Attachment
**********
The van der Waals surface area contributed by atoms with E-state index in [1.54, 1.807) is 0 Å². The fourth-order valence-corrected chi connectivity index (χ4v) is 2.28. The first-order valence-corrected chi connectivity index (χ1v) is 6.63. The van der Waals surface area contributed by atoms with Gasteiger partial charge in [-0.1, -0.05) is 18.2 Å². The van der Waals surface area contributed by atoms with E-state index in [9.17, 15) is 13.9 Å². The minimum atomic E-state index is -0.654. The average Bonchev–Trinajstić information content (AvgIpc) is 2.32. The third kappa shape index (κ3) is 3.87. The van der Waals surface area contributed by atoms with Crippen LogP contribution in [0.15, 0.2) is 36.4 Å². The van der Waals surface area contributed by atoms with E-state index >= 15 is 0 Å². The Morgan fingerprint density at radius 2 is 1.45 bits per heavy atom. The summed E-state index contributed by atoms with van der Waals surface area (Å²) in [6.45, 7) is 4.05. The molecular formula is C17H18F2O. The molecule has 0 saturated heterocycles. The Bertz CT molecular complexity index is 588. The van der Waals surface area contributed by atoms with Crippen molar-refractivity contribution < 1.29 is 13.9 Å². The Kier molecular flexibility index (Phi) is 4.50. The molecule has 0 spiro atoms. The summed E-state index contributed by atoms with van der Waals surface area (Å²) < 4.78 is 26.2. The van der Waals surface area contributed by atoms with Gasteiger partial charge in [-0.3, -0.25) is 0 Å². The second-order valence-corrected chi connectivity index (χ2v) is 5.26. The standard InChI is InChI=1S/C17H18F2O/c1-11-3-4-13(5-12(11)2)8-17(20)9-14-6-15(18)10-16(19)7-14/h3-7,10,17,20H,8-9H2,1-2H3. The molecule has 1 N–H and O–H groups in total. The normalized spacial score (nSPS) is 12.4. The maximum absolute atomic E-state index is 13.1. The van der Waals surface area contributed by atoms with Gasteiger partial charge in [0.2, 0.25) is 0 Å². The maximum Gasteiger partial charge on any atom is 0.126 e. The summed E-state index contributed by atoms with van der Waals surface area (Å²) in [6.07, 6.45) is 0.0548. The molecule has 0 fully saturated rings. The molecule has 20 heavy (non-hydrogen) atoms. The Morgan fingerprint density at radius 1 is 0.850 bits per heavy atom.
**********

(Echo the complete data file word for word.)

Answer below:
The van der Waals surface area contributed by atoms with E-state index in [1.54, 1.807) is 0 Å². The fourth-order valence-corrected chi connectivity index (χ4v) is 2.28. The first-order valence-corrected chi connectivity index (χ1v) is 6.63. The van der Waals surface area contributed by atoms with Gasteiger partial charge in [-0.1, -0.05) is 18.2 Å². The van der Waals surface area contributed by atoms with E-state index in [9.17, 15) is 13.9 Å². The minimum atomic E-state index is -0.654. The average Bonchev–Trinajstić information content (AvgIpc) is 2.32. The third kappa shape index (κ3) is 3.87. The van der Waals surface area contributed by atoms with Crippen LogP contribution in [0.15, 0.2) is 36.4 Å². The van der Waals surface area contributed by atoms with E-state index >= 15 is 0 Å². The Morgan fingerprint density at radius 2 is 1.45 bits per heavy atom. The summed E-state index contributed by atoms with van der Waals surface area (Å²) in [6.45, 7) is 4.05. The molecular formula is C17H18F2O. The molecule has 0 saturated heterocycles. The Bertz CT molecular complexity index is 588. The van der Waals surface area contributed by atoms with Crippen molar-refractivity contribution < 1.29 is 13.9 Å². The Kier molecular flexibility index (Phi) is 4.50. The molecule has 0 spiro atoms. The summed E-state index contributed by atoms with van der Waals surface area (Å²) < 4.78 is 26.2. The van der Waals surface area contributed by atoms with Gasteiger partial charge in [-0.3, -0.25) is 0 Å². The second-order valence-corrected chi connectivity index (χ2v) is 5.26. The standard InChI is InChI=1S/C17H18F2O/c1-11-3-4-13(5-12(11)2)8-17(20)9-14-6-15(18)10-16(19)7-14/h3-7,10,17,20H,8-9H2,1-2H3. The molecule has 1 N–H and O–H groups in total. The normalized spacial score (nSPS) is 12.4. The maximum absolute atomic E-state index is 13.1. The van der Waals surface area contributed by atoms with Gasteiger partial charge in [0.2, 0.25) is 0 Å². The maximum Gasteiger partial charge on any atom is 0.126 e. The summed E-state index contributed by atoms with van der Waals surface area (Å²) in [6.07, 6.45) is 0.0548. The molecule has 0 fully saturated rings. The molecule has 20 heavy (non-hydrogen) atoms. The Morgan fingerprint density at radius 1 is 0.850 bits per heavy atom.